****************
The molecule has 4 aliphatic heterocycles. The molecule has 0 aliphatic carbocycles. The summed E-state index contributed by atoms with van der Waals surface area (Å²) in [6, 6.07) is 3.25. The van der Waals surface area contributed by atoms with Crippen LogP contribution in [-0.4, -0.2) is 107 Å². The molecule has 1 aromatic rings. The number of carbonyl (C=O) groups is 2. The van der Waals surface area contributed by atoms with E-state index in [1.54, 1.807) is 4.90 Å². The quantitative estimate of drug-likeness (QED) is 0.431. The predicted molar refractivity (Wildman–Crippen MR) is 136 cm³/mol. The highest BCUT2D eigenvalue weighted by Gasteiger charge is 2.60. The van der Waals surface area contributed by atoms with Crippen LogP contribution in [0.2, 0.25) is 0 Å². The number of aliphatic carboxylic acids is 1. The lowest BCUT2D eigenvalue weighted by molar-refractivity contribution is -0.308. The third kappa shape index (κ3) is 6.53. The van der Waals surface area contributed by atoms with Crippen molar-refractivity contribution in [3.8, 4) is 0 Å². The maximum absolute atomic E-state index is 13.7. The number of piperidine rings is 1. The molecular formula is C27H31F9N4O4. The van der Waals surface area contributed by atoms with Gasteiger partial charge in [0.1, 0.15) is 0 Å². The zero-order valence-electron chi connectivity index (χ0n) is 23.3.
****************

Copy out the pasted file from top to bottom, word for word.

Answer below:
The molecule has 4 aliphatic heterocycles. The molecule has 0 aliphatic carbocycles. The summed E-state index contributed by atoms with van der Waals surface area (Å²) in [6, 6.07) is 3.25. The van der Waals surface area contributed by atoms with Crippen LogP contribution in [-0.4, -0.2) is 107 Å². The molecule has 1 aromatic rings. The number of carbonyl (C=O) groups is 2. The van der Waals surface area contributed by atoms with E-state index in [1.54, 1.807) is 4.90 Å². The quantitative estimate of drug-likeness (QED) is 0.431. The predicted molar refractivity (Wildman–Crippen MR) is 136 cm³/mol. The highest BCUT2D eigenvalue weighted by Gasteiger charge is 2.60. The van der Waals surface area contributed by atoms with Crippen LogP contribution in [0.2, 0.25) is 0 Å². The number of aliphatic carboxylic acids is 1. The lowest BCUT2D eigenvalue weighted by molar-refractivity contribution is -0.308. The third kappa shape index (κ3) is 6.53. The van der Waals surface area contributed by atoms with Crippen molar-refractivity contribution in [3.8, 4) is 0 Å². The maximum absolute atomic E-state index is 13.7. The number of piperidine rings is 1. The molecular formula is C27H31F9N4O4. The van der Waals surface area contributed by atoms with Gasteiger partial charge in [0.1, 0.15) is 0 Å². The zero-order valence-electron chi connectivity index (χ0n) is 23.3.